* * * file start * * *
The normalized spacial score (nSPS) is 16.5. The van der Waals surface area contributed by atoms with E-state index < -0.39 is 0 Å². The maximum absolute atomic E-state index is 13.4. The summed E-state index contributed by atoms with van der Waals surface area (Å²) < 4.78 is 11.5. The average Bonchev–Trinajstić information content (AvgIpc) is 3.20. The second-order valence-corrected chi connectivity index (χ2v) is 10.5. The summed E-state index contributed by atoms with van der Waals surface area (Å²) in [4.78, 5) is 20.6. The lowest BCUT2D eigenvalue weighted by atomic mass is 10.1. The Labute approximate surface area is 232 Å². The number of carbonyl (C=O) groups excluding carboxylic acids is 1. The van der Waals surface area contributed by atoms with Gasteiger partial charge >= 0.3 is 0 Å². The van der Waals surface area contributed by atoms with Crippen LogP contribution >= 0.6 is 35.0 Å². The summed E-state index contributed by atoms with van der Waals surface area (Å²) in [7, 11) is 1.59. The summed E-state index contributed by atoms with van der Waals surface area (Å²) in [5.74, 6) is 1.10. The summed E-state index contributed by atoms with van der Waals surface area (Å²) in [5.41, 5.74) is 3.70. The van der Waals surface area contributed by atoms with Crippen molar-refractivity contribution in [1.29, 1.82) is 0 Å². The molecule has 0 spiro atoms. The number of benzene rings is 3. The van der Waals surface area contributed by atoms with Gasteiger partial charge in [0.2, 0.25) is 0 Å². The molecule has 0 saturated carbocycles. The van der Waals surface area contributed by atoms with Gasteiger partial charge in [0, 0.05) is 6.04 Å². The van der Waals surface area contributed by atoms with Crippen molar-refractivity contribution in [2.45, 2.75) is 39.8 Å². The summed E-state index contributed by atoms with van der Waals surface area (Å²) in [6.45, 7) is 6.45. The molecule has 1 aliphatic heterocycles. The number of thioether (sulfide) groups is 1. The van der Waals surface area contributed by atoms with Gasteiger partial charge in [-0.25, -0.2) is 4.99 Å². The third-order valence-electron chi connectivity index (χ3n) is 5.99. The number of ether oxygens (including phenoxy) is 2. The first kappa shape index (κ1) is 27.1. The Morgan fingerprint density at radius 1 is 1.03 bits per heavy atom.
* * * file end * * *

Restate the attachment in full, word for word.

The normalized spacial score (nSPS) is 16.5. The van der Waals surface area contributed by atoms with E-state index < -0.39 is 0 Å². The maximum absolute atomic E-state index is 13.4. The summed E-state index contributed by atoms with van der Waals surface area (Å²) < 4.78 is 11.5. The average Bonchev–Trinajstić information content (AvgIpc) is 3.20. The second-order valence-corrected chi connectivity index (χ2v) is 10.5. The summed E-state index contributed by atoms with van der Waals surface area (Å²) in [4.78, 5) is 20.6. The lowest BCUT2D eigenvalue weighted by atomic mass is 10.1. The Labute approximate surface area is 232 Å². The number of carbonyl (C=O) groups excluding carboxylic acids is 1. The van der Waals surface area contributed by atoms with Gasteiger partial charge >= 0.3 is 0 Å². The van der Waals surface area contributed by atoms with Crippen LogP contribution >= 0.6 is 35.0 Å². The summed E-state index contributed by atoms with van der Waals surface area (Å²) in [7, 11) is 1.59. The summed E-state index contributed by atoms with van der Waals surface area (Å²) in [5.74, 6) is 1.10. The summed E-state index contributed by atoms with van der Waals surface area (Å²) in [5.41, 5.74) is 3.70. The van der Waals surface area contributed by atoms with Crippen molar-refractivity contribution in [1.29, 1.82) is 0 Å². The molecule has 0 spiro atoms. The number of benzene rings is 3. The van der Waals surface area contributed by atoms with Gasteiger partial charge in [0.2, 0.25) is 0 Å². The molecule has 0 saturated carbocycles. The van der Waals surface area contributed by atoms with Gasteiger partial charge in [0, 0.05) is 6.04 Å². The van der Waals surface area contributed by atoms with Crippen molar-refractivity contribution in [2.45, 2.75) is 39.8 Å². The summed E-state index contributed by atoms with van der Waals surface area (Å²) in [6.45, 7) is 6.45. The molecule has 1 aliphatic heterocycles. The number of thioether (sulfide) groups is 1. The van der Waals surface area contributed by atoms with Gasteiger partial charge in [-0.25, -0.2) is 4.99 Å². The third-order valence-electron chi connectivity index (χ3n) is 5.99. The number of ether oxygens (including phenoxy) is 2. The first kappa shape index (κ1) is 27.1. The Morgan fingerprint density at radius 1 is 1.03 bits per heavy atom.